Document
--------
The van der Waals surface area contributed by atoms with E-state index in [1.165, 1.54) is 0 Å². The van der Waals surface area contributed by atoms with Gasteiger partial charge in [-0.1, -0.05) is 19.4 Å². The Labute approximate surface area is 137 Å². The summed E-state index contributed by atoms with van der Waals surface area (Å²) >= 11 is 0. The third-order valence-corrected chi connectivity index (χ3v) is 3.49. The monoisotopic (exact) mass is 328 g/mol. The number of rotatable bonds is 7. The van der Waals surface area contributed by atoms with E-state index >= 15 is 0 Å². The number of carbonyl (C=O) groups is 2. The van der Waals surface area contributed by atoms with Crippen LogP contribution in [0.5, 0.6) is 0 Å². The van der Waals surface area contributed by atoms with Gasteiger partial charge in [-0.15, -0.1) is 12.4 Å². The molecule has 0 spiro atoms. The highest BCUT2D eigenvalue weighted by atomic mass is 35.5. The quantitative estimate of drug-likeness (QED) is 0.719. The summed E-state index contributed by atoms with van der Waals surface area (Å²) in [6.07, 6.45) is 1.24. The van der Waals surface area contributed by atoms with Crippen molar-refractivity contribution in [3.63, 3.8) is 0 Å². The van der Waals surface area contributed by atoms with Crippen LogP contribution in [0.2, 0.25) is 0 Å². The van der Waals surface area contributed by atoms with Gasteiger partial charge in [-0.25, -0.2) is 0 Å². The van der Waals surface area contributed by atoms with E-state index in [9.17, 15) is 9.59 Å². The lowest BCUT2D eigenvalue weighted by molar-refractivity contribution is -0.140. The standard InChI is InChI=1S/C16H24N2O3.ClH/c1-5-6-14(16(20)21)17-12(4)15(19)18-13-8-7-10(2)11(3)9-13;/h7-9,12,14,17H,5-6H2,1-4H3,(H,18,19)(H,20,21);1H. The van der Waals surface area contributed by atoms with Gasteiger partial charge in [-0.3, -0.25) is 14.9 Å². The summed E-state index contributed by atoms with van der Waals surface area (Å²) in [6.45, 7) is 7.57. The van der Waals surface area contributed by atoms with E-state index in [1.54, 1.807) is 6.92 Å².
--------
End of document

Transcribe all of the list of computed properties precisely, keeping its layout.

The van der Waals surface area contributed by atoms with E-state index in [1.165, 1.54) is 0 Å². The van der Waals surface area contributed by atoms with Gasteiger partial charge in [-0.1, -0.05) is 19.4 Å². The Labute approximate surface area is 137 Å². The summed E-state index contributed by atoms with van der Waals surface area (Å²) >= 11 is 0. The third-order valence-corrected chi connectivity index (χ3v) is 3.49. The monoisotopic (exact) mass is 328 g/mol. The number of rotatable bonds is 7. The van der Waals surface area contributed by atoms with E-state index >= 15 is 0 Å². The number of carbonyl (C=O) groups is 2. The van der Waals surface area contributed by atoms with Crippen LogP contribution in [0.5, 0.6) is 0 Å². The van der Waals surface area contributed by atoms with Gasteiger partial charge in [-0.15, -0.1) is 12.4 Å². The molecule has 0 spiro atoms. The highest BCUT2D eigenvalue weighted by atomic mass is 35.5. The quantitative estimate of drug-likeness (QED) is 0.719. The summed E-state index contributed by atoms with van der Waals surface area (Å²) in [6.07, 6.45) is 1.24. The van der Waals surface area contributed by atoms with Crippen molar-refractivity contribution in [3.63, 3.8) is 0 Å². The van der Waals surface area contributed by atoms with Crippen LogP contribution in [0.2, 0.25) is 0 Å². The van der Waals surface area contributed by atoms with Gasteiger partial charge in [-0.25, -0.2) is 0 Å². The van der Waals surface area contributed by atoms with E-state index in [9.17, 15) is 9.59 Å². The lowest BCUT2D eigenvalue weighted by molar-refractivity contribution is -0.140. The standard InChI is InChI=1S/C16H24N2O3.ClH/c1-5-6-14(16(20)21)17-12(4)15(19)18-13-8-7-10(2)11(3)9-13;/h7-9,12,14,17H,5-6H2,1-4H3,(H,18,19)(H,20,21);1H. The van der Waals surface area contributed by atoms with Gasteiger partial charge in [-0.3, -0.25) is 14.9 Å². The summed E-state index contributed by atoms with van der Waals surface area (Å²) in [6.45, 7) is 7.57. The van der Waals surface area contributed by atoms with E-state index in [1.54, 1.807) is 6.92 Å².